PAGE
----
"I have to extrapolate that Jesus would be all for attending a same-sex marriage ceremony," based on Jesus' example of dining with prostitutes and drunkards, Stephen Arterburn, a best-selling Christian author who is president of New Life Ministries and host of the radio and television show New Life Live, wrote in a recent column.

Attending a same-sex wedding doesn't imply approval but instead personal support and love for the marrying couple, according to the Chicago-based Marin Foundation, which works to build bridges between the gay community and conservatives.

Some Catholic bishops have urged parishioners not to attend gay weddings while others have not addressed the question.

While Jesus regularly ate with sinners, Mohler said that "his constant call was to repentance" and in no case did he endorse sin.

Mohler said he never has attended a same-sex wedding and wouldn't even if one of his children or grandchildren were marrying. In an interview, he said he addressed the question in the book because students and grandparents had asked about it even before the June 26 Supreme Court decision legalizing gay marriage.

"I don't want to underestimate the difficulty of these questions," he said, "but I don't think a faithful Christian can recognize or celebrate … what we don't think is a marriage."

Most of Mohler's new book was written before the Supreme Court ruling. In an afterword, Mohler, who has led Southern Baptist seminary for 22 years, said the decision vilifies those with a traditional view of marriage and places every religious institution in jeopardy.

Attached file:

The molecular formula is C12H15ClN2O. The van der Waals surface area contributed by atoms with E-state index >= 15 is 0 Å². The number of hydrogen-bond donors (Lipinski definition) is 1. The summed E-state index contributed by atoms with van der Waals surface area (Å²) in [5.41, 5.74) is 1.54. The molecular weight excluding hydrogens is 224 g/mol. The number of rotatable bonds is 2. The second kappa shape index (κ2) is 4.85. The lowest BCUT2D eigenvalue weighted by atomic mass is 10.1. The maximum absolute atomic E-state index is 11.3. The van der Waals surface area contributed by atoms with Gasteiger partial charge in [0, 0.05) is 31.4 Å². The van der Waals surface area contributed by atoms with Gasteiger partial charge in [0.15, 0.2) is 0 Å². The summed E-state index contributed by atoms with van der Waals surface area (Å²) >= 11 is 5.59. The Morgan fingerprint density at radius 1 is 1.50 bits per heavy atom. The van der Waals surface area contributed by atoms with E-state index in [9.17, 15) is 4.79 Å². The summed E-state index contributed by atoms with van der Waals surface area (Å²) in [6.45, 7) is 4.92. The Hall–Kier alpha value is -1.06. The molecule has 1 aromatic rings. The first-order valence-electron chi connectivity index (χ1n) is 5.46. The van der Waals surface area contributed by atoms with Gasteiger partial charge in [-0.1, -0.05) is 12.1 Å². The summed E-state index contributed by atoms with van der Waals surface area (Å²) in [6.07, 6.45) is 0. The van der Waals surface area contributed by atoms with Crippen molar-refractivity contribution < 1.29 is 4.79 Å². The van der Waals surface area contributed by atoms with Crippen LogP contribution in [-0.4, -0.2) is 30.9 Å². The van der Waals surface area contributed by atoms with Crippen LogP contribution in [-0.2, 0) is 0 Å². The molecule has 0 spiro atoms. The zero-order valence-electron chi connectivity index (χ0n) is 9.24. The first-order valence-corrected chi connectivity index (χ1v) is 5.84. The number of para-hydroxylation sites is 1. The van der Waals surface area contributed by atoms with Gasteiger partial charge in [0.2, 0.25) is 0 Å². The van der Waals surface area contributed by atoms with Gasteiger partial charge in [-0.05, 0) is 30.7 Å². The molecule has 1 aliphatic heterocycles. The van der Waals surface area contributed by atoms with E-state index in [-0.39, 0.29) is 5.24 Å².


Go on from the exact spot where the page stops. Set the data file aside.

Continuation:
Yet Mohler doesn't propose that conservative Christians isolate themselves from gay community.

In one chapter, Mohler asks and answers what he calls hard questions about gay sexuality, such as whether it is OK for Christian parents to let their kids play at the home of children with gay parents. He says it is, as long as the parents instruct their child first on "scriptural authority and sexuality."

"We should make every effort," he wrote. "to develop real and authentic friendships with our LGBT neighbors."

Timothy Love, one of Kentucky's plaintiffs who won the Supreme Court ruling legalizing gay marriage nationwide, said Mohler's advice on boycotting weddings is ironic.

He and Larry Ysunza, who were married Saturday, had a Christian wedding and both have been Christians all of their lives, Love said.

"We are closer to God now more than ever because he has shown us a miracle in modern times, right before our very eyes, and allowed us to have a role in it," he said. "We look back at the long timeline of our relationship (35 years) and truly know that there has been a hand over us protecting us through this difficult journey. There are none so blind as those who will not see."

(Wolfson reports for The Louisville Courier-Journal.)

Steve Griffin | The Salt Lake Tribune Plaintiffs Moudi Sbeity and Derek Kitchen listen to speakers as they joined Utah Unites for Marriage at City Creek Park in Salt Lake City, Utah Wednesday, June 25, 2014, to celebrate the historic decision in Kitchen v. Herbert and stepping-stone toward the freedom to marry.

Brennan Linsley | The Associated Press Plaintiffs challenging Utah's gay marriage ban, from left, Derek Kitchen, his partner Moudi Sbeity, Kate Call, her partner Karen Archer, Laurie Wood and her partner Kody Partridge stand together after leaving court following a hearing at the U.S. Circuit Court of Appeals in Denver in April. The court is to decide if it agrees with a federal judge in Utah who in mid-December overturned a 2004 voter-passed gay marriage ban, saying it violates gay and lesbian couples' rights to due process and equal protection under the 14th Amendment.